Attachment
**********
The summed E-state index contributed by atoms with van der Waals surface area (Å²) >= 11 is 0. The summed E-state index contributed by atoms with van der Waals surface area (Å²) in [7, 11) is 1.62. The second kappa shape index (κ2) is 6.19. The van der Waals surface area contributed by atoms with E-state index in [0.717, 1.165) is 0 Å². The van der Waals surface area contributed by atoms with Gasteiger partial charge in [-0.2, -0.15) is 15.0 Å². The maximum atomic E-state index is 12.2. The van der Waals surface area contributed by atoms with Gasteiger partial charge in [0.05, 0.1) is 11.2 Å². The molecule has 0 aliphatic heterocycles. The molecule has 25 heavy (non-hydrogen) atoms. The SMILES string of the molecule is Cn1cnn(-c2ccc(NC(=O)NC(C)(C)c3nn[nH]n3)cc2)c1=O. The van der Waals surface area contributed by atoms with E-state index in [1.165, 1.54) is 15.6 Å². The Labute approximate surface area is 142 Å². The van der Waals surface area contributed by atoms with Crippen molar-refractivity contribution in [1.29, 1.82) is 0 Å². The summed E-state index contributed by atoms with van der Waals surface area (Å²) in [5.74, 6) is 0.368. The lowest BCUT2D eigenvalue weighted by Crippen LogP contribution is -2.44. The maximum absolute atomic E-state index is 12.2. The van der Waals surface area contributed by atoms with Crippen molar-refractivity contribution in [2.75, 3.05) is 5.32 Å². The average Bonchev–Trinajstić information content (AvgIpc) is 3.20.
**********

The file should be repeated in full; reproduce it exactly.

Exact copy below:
The summed E-state index contributed by atoms with van der Waals surface area (Å²) >= 11 is 0. The summed E-state index contributed by atoms with van der Waals surface area (Å²) in [7, 11) is 1.62. The second kappa shape index (κ2) is 6.19. The van der Waals surface area contributed by atoms with E-state index in [0.717, 1.165) is 0 Å². The van der Waals surface area contributed by atoms with Gasteiger partial charge in [-0.2, -0.15) is 15.0 Å². The maximum atomic E-state index is 12.2. The van der Waals surface area contributed by atoms with Gasteiger partial charge in [0.05, 0.1) is 11.2 Å². The molecule has 0 aliphatic heterocycles. The molecule has 25 heavy (non-hydrogen) atoms. The SMILES string of the molecule is Cn1cnn(-c2ccc(NC(=O)NC(C)(C)c3nn[nH]n3)cc2)c1=O. The van der Waals surface area contributed by atoms with E-state index in [1.165, 1.54) is 15.6 Å². The Labute approximate surface area is 142 Å². The van der Waals surface area contributed by atoms with Crippen molar-refractivity contribution in [1.29, 1.82) is 0 Å². The summed E-state index contributed by atoms with van der Waals surface area (Å²) in [5.74, 6) is 0.368. The lowest BCUT2D eigenvalue weighted by Crippen LogP contribution is -2.44. The maximum absolute atomic E-state index is 12.2. The van der Waals surface area contributed by atoms with Crippen molar-refractivity contribution in [2.75, 3.05) is 5.32 Å². The average Bonchev–Trinajstić information content (AvgIpc) is 3.20.